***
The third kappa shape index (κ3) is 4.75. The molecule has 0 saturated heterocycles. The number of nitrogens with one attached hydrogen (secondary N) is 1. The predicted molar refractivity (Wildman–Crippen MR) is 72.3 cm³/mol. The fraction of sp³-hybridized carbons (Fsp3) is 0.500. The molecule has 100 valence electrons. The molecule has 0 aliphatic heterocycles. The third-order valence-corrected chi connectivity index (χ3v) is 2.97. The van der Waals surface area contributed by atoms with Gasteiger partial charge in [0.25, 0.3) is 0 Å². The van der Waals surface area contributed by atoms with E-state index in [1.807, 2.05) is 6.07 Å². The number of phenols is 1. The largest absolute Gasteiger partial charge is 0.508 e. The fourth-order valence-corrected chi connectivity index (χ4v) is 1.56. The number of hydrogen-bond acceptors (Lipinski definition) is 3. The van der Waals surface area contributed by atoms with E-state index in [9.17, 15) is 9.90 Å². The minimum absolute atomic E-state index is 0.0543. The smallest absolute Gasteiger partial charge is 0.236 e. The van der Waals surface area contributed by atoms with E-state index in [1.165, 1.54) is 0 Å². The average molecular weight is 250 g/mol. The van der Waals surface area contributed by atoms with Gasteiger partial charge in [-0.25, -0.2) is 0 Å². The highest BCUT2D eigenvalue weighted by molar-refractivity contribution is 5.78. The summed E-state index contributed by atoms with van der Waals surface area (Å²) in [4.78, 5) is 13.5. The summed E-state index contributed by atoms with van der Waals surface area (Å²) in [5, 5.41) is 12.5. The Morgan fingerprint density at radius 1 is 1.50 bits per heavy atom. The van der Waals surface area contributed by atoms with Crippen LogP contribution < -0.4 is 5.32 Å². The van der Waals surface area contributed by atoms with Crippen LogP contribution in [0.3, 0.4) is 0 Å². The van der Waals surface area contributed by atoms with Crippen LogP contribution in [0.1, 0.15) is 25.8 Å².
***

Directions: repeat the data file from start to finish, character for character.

The third kappa shape index (κ3) is 4.75. The molecule has 0 saturated heterocycles. The number of nitrogens with one attached hydrogen (secondary N) is 1. The predicted molar refractivity (Wildman–Crippen MR) is 72.3 cm³/mol. The fraction of sp³-hybridized carbons (Fsp3) is 0.500. The molecule has 100 valence electrons. The molecule has 0 aliphatic heterocycles. The third-order valence-corrected chi connectivity index (χ3v) is 2.97. The van der Waals surface area contributed by atoms with Gasteiger partial charge in [0.25, 0.3) is 0 Å². The van der Waals surface area contributed by atoms with E-state index in [1.807, 2.05) is 6.07 Å². The number of phenols is 1. The largest absolute Gasteiger partial charge is 0.508 e. The fourth-order valence-corrected chi connectivity index (χ4v) is 1.56. The number of hydrogen-bond acceptors (Lipinski definition) is 3. The van der Waals surface area contributed by atoms with E-state index in [9.17, 15) is 9.90 Å². The minimum absolute atomic E-state index is 0.0543. The smallest absolute Gasteiger partial charge is 0.236 e. The van der Waals surface area contributed by atoms with E-state index in [1.165, 1.54) is 0 Å². The average molecular weight is 250 g/mol. The van der Waals surface area contributed by atoms with Gasteiger partial charge in [-0.25, -0.2) is 0 Å². The highest BCUT2D eigenvalue weighted by molar-refractivity contribution is 5.78. The summed E-state index contributed by atoms with van der Waals surface area (Å²) in [4.78, 5) is 13.5. The summed E-state index contributed by atoms with van der Waals surface area (Å²) in [5, 5.41) is 12.5. The Morgan fingerprint density at radius 1 is 1.50 bits per heavy atom. The van der Waals surface area contributed by atoms with Crippen LogP contribution < -0.4 is 5.32 Å². The van der Waals surface area contributed by atoms with Crippen LogP contribution in [0.3, 0.4) is 0 Å². The van der Waals surface area contributed by atoms with Crippen LogP contribution in [0.1, 0.15) is 25.8 Å².